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Can I send a Google Analytics event and immediately navigate away, like so?

_gaq.push(['_trackEvent', 'foobar']);
window.location = "/";

If Google Analytics does some kind of AJAX request when this is called then it should work whether we stay on the page or not. My concern is that it seems it may sometimes just be putting stuff in an array for later processing. I'm thinking this only happens initially, when Google Analytics hasn't had time to be initialized yet, but I'd like to be certain of this.

I did a test with GA debug, and it seemed to have worked, but I'm not sure if that means it always will depending on loading speed and what not.

Can I do this and never lose any events?

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up vote 6 down vote accepted

The way I've done it is like so:

_gaq.push(['_trackEvent', '...', '...', '...']);
_gaq.push(function(){
    // do stuff here
});

$('#logo').on('click', function(){
    var curPage = window.location.href;
    _gaq.push(['_trackEvent', curPage, '#logo']);
    _gaq.push(function(){
        window.location.href = '/';
    });
});

The second push call will always run after the first one, because Google queues all push calls, so that the first one will run and complete, then the second one will run and complete. Google lets you put functions in the push method so you can queue them.

Source: https://developers.google.com/analytics/devguides/collection/gajs/#PushingFunctions

share|improve this answer
    
Exactly what I was looking for. Thanks! – Alex Turpin Apr 2 '13 at 19:18
    
Be sure to do lot's of testing when trying this. Just because the _trackEvent _gaq.push call has returned doesn't mean that the data has been recorded. Internally, there's an asynchronous image request being used to send the data, and you're dependent on what stage the request is in when the page is torn down for the new page. – mike Apr 3 '13 at 14:45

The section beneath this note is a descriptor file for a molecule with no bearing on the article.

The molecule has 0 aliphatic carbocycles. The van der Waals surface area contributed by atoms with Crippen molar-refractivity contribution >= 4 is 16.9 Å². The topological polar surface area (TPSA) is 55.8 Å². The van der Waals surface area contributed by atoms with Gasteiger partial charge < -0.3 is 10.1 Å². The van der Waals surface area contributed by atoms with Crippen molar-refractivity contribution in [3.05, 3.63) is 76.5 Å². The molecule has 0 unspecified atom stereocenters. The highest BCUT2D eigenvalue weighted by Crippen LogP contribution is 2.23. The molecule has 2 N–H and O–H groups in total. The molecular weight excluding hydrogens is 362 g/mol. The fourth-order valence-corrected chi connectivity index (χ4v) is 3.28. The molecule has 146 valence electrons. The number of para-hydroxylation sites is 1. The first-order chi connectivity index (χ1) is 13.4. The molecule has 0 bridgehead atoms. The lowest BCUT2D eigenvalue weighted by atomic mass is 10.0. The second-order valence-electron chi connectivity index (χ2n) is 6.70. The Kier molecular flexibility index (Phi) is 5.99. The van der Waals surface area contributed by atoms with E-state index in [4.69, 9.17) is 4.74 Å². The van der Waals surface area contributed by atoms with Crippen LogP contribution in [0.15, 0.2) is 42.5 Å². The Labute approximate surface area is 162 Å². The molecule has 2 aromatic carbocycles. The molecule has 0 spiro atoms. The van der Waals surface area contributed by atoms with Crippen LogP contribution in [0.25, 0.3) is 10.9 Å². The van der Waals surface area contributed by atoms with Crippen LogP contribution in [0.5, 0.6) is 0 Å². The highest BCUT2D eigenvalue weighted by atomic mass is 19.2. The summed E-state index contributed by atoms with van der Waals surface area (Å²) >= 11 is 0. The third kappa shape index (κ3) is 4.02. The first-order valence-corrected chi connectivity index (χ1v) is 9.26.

I thought that if _gaq.push() has actually sent the request off, it wouldn't matter if I proceeded immediately after -- because once the request is sent, the browser doesn't need to do anything else, does it? Unless there was an error with sending the tracking, but that would likely be broken anyway, regardless of whether I redirected or not. – emma.fn2 Apr 3 '13 at 19:16
    
Once the image request actually goes out, everything's good -- the issue is when the browser actually makes the request. What I think is going on is that _trackEvent makes an image request, which the browser puts on a network request queue, which is handled by a different thread. – mike Apr 4 '13 at 14:44

I add a slight delay (via setTimeout) if the new page isn't being opened in a new window.

I haven't had a chance to try this yet, but Google's new Universal Analytics has a hitCallback function that is executed after the data has been sent.

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Wow, this is excellent and made exactly for that purpose. Thanks a lot for the link! – Alex Turpin Apr 3 '13 at 16:05

@mike mentions hitCallback method which is described in analytics.js documentation:

In some cases, like when you track outbound links, you might want to know when the tracker is done sending data. That way you can send a user to their destination only after their click has been reported to Google Analytics. To solve this, the send command allows you to specify a hitCallback function in the field name object that will execute as soon as analytics.js has completed sending data.

Which is fantastic, except the snippet is still in public beta. If for some reason (ahem technophobic policies ahem) you're limited to ga.js functionality, you can use this workaround:

_gaq.push(['_set', 'hitCallback', function(){
  document.location='someOtherPage.html';   
}]);
_gaq.push(['_trackEvent', 'category', 'event', 'value']);

Another sensible suggestion is to have a fallback to have the callback executed immediately if _gaq is not defined.

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It looks like your concern about losing the event is legitimate, see this question. One answer there seems a little fragile with regards to Google changing their code, but would let you confirm the event tracking before navigating to the link. That would probably be "near-immediate".

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